While the United States has stopped short of declaring a public health emergency, it has extended screening for the virus to 20 airports. The U.S. Department of Health and Human Services (HHS) has offered assistance from the U.S. Centers for Disease Control and Prevention (CDC) to Chinese authorities, with HHS Secretary Alex Azar describing the situation as “fast-moving” and “constantly changing”. Secretary of State Mike Pompeo has also tweeted his support of China in containing the coronavirus outbreak.

In addition to monitoring the situation, the U.S. government must also consider backing up its words by funding programs dedicated to fighting global epidemics. For 10 years, the U.S. Agency for International Development’s (USAID) Predict program collected over 140,000 biological samples from animals and found over 1,000 new viruses, including a new strain of Ebola and bat-borne viruses in Thailand. However, Predict’s funding cycle ended at the end of 2019, and its future is in limbo. The continuation of this program is critical to identifying animal viruses with a potential for developing into future epidemics.

Lessons from the SARS epidemic

The new coronavirus has many hearkening back to the 2003 outbreak of Severe Acute Respiratory Syndrome (SARS) that left 8,000 infected and 800 dead worldwide. After the WHO issued a global SARS alert, it worked with the Chinese government, alongside the Global Outbreak Alert and Response Network (GOARN), to coordinate international teams from over 20 organizations and 15 nationalities  on surveilling, investigating, and controlling the infection. The WHO also worked with international labs and logistics bases to not only test SARS samples and identify the causative agent, but also coordinate the supply of clinical management equipment.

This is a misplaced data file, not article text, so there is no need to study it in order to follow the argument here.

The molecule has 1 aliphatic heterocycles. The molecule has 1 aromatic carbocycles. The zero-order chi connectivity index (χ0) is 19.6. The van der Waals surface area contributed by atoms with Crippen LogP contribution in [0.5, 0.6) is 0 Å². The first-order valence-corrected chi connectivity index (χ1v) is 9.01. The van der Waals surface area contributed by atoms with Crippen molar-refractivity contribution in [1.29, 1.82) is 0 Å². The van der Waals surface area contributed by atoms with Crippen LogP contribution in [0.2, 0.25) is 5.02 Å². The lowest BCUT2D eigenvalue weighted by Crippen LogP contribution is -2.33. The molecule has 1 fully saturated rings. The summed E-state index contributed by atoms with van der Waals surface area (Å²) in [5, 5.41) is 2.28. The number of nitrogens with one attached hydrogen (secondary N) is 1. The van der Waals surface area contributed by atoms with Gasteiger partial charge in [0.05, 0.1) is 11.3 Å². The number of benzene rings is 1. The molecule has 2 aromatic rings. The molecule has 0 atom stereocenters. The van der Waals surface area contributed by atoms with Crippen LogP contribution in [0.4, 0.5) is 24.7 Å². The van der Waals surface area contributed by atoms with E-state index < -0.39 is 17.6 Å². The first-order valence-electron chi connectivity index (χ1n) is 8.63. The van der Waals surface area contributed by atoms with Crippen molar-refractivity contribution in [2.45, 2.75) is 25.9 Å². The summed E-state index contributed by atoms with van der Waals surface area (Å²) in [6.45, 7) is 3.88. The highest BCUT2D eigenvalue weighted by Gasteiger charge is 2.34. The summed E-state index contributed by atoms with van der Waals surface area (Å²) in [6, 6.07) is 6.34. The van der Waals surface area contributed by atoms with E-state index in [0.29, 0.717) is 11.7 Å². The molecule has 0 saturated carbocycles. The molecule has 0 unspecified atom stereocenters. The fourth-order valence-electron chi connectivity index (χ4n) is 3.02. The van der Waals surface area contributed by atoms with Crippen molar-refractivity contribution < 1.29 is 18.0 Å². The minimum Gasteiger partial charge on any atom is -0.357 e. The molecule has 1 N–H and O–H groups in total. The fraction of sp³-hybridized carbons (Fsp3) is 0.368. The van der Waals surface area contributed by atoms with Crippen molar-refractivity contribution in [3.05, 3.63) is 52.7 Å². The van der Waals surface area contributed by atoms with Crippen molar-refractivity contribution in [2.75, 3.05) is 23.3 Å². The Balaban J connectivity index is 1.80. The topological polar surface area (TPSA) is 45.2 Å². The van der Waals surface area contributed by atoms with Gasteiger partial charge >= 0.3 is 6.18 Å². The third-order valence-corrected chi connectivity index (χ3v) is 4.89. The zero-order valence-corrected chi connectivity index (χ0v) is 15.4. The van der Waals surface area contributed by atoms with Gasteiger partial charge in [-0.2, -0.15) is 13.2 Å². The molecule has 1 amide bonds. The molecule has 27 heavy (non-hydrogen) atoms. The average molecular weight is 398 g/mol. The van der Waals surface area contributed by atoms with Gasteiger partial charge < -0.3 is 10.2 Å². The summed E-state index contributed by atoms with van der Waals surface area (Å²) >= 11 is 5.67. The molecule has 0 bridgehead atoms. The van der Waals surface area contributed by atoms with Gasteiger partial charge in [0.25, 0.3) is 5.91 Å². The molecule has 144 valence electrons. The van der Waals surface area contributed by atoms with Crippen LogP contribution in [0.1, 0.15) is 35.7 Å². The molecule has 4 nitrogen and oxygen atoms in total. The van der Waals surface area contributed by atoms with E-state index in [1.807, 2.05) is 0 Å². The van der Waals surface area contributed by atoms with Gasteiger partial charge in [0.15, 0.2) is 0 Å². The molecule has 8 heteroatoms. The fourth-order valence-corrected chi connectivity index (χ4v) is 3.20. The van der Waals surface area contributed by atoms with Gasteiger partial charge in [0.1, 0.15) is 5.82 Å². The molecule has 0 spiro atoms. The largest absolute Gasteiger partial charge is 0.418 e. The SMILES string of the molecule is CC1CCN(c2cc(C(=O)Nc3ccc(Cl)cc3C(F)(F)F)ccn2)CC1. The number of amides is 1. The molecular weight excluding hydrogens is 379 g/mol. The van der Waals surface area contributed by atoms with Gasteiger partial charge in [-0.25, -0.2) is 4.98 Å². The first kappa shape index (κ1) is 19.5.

According to former CDC Director Jeffrey P. Koplan, the singular most important outcome of the SARS battle was the creation of new national public health agencies (NPHIs). With the financial support of the Bill and Melinda Gates Foundation, the International Association of National Public Health Institutes has coordinated 80 of these NPHIs into a global network which has played an essential role in coordinating responses to other public health crises, such as the global Ebola and Nipah outbreaks.

Global collaboration needed to fight epidemics, now and in the future

If the world learned anything from the SARS epidemic, it is that in order to counter a viral disease, a coordination of the world’s finest medical institutions and brightest minds is quintessential. As the number of confirmed cases climbs with each passing day, the WHO must act swiftly and declare the Wuhan Coronavirus a public health emergency of international concern. Doing this will persuade countries around the world to take further preventative actions and increase surveillance against the disease.

The U.S., the WHO, and other major international players must act fast. The prevention of epidemics now will save countless lives in the future.


This story is developing. To view the most up-to-date numbers for globally confirmed cases, please visit Johns Hopkins University’s tracker.